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HT12D vs HT12E: How To Choose The Right Encoder/Decoder Chip For Your Project

HT12D vs HT12E How To Choose The Right EncoderDecoder Chip For Your Project

The Holtek HT12D and HT12E are popular encoder/decoder chips used in remote control systems. Choosing between these two models can be tricky, as they have similar features but some key differences. This article examines the differences between the HT12D and HT12E to help you pick the right chip.

Overview of HT12D and HT12E

Both the HT12D and HT12E are CMOS LSIs designed for remote control system applications. They use encoders and decoders to transmit and receive data.


The Holtek HT12D is a 12-bit encoder/decoder designed for DC power supply. Key features:

  • Encodes 12-bit data
  • Latchable outputs
  • Low power consumption
  • Operating voltage: 2.4V to 12V DC


The HT12E is also a 12-bit encoder/decoder, with these notable features:

  • Encodes 12-bit data
  • Easy interfacing with microcontrollers
  • Low power consumption
  • Operating voltage: 4.5V to 5.5V DC

Key Differences

While the HT12D and HT12E share similarities, there are some important differences to consider:

Operating Voltage

  • HT12D: 2.4V to 12V DC
  • HT12E: 4.5V to 5.5V DC

The HT12D has a wider operating voltage range, making it more versatile for different power sources. The HT12E is limited to 5V systems.

Latching Outputs

  • HT12D: Yes
  • HT12E: No

The HT12D contains latching outputs to hold data even when transmission stops. The HT12E does not have this feature.

Microcontroller Interface

  • HT12D: More complex
  • HT12E: Simpler, open-drain outputs

The HT12E is easier to interface with microcontrollers thanks to its open-drain outputs. The HT12D requires more components to interface.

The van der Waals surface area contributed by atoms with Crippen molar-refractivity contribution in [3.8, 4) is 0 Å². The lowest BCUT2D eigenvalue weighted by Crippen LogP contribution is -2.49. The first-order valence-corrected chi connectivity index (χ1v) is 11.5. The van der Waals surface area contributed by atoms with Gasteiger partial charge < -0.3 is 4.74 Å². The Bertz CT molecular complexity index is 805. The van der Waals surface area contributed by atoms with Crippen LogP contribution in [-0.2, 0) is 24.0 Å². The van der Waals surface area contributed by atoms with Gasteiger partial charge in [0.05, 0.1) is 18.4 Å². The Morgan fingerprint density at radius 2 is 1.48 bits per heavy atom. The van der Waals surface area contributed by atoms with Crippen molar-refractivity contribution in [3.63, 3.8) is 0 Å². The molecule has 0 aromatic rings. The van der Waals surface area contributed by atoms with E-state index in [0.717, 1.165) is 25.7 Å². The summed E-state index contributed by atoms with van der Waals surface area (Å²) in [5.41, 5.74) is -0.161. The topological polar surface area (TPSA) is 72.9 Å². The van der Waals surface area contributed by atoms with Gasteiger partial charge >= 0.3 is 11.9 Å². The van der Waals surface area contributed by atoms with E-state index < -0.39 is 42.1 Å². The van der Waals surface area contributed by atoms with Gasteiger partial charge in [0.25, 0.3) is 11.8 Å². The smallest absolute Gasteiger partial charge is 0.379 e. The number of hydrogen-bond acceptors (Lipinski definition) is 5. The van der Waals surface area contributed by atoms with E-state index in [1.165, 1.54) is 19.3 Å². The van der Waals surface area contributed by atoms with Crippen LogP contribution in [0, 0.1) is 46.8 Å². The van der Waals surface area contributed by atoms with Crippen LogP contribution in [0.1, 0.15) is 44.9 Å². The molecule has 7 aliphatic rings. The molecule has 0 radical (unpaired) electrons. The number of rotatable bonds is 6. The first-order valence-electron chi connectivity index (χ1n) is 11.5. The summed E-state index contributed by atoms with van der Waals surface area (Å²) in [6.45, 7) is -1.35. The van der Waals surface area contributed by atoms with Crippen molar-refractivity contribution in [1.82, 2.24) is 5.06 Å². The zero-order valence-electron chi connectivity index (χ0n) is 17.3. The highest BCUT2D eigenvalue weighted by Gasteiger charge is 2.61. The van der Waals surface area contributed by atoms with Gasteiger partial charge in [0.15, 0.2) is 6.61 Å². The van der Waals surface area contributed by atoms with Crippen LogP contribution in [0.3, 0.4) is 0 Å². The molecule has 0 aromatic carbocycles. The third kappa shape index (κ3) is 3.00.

Choosing Between HT12D and HT12E

So which encoder/decoder chip should you choose? Here are some guidelines:

  • For lower voltage systems under 5V, choose the HT12E. The 4.5V to 5.5V range makes it ideal for 5V microcontroller projects.
  • If you need latching outputs to store data, go with the HT12D. The HT12E does not have this capability.
  • For direct microcontroller interfacing, the HT12E is easier to work with. The HT12D needs extra components to interface.
  • For higher voltage systems up to 12V, the HT12D is the only choice. The HT12E cannot handle voltage above 5.5V.
  • Both chips consume very low power. Look at your voltage and interfacing needs to decide.

Example Projects

Here are some example projects you can create with these encoder/decoder pairs:

  • Remote control cars or boats
  • Garage door openers
  • Wireless alarm systems
  • Robotics remote control
  • Wireless sensors

The HT12D or HT12E handle encoding/decoding needs for the wireless data transmission in these systems.

Frequently Asked Questions

What is the main difference between HT12D and HT12E?

The main differences are the operating voltage range and output types. The HT12D works from 2.4V to 12V, while the HT12E works from 4.5V to 5.5V. The HT12D has latching outputs and the HT12E has simpler open-drain outputs.

How do I choose between HT12D vs HT12E?

Look at your voltage requirements and interfacing needs. HT12E is good for 5V systems with direct microcontroller connections. HT12D is better for a wider voltage range and if you need latching outputs.

Can I use both HT12D and HT12E together?

Yes, you can use an HT12E encoder with an HT12D decoder and vice versa. As long as the transmitted data format is the same, the encoder/decoder pairs will be compatible.

What data format do the HT12D and HT12E use?

Both chips use a 12-bit data word that includes 8 address bits and 4 data bits. This 12-bit data format allows the transmission of 16 different addresses and 16 data combinations.

What is the transmission distance for these encoder/decoder pairs?

The maximum transmission distance is approximately 100 meters. Factors like power supply, antenna quality, and environment can affect the usable range.